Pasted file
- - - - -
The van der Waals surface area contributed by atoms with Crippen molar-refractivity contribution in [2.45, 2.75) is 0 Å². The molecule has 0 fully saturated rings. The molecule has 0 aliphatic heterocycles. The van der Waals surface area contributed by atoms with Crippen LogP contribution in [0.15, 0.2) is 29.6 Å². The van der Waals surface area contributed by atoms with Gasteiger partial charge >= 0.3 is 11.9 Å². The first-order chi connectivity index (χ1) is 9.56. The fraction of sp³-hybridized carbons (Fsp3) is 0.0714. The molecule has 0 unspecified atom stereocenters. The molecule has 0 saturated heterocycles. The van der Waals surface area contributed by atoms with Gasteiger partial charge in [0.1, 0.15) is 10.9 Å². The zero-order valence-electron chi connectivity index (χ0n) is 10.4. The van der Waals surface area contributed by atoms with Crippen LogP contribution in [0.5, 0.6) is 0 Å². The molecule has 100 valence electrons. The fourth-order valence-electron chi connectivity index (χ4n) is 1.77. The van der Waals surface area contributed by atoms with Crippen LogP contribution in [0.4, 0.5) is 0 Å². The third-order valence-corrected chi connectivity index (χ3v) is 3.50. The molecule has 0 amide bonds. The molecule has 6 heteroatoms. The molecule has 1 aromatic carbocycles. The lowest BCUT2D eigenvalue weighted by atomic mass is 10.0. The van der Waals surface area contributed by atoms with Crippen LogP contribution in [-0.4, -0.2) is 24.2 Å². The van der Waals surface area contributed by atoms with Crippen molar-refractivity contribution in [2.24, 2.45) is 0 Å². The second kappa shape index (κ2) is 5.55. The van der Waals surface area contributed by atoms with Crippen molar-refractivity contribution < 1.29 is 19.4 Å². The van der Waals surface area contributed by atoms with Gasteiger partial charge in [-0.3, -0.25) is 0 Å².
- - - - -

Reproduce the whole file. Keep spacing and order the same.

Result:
The van der Waals surface area contributed by atoms with Crippen molar-refractivity contribution in [2.45, 2.75) is 0 Å². The molecule has 0 fully saturated rings. The molecule has 0 aliphatic heterocycles. The van der Waals surface area contributed by atoms with Crippen LogP contribution in [0.15, 0.2) is 29.6 Å². The van der Waals surface area contributed by atoms with Gasteiger partial charge >= 0.3 is 11.9 Å². The first-order chi connectivity index (χ1) is 9.56. The fraction of sp³-hybridized carbons (Fsp3) is 0.0714. The molecule has 0 unspecified atom stereocenters. The molecule has 0 saturated heterocycles. The van der Waals surface area contributed by atoms with Gasteiger partial charge in [0.1, 0.15) is 10.9 Å². The zero-order valence-electron chi connectivity index (χ0n) is 10.4. The van der Waals surface area contributed by atoms with Crippen LogP contribution in [0.5, 0.6) is 0 Å². The molecule has 100 valence electrons. The fourth-order valence-electron chi connectivity index (χ4n) is 1.77. The van der Waals surface area contributed by atoms with Crippen LogP contribution in [0.4, 0.5) is 0 Å². The third-order valence-corrected chi connectivity index (χ3v) is 3.50. The molecule has 0 amide bonds. The molecule has 6 heteroatoms. The molecule has 1 aromatic carbocycles. The lowest BCUT2D eigenvalue weighted by atomic mass is 10.0. The van der Waals surface area contributed by atoms with Crippen LogP contribution in [-0.4, -0.2) is 24.2 Å². The van der Waals surface area contributed by atoms with Crippen molar-refractivity contribution in [2.24, 2.45) is 0 Å². The second kappa shape index (κ2) is 5.55. The van der Waals surface area contributed by atoms with Crippen molar-refractivity contribution < 1.29 is 19.4 Å². The van der Waals surface area contributed by atoms with Gasteiger partial charge in [-0.3, -0.25) is 0 Å².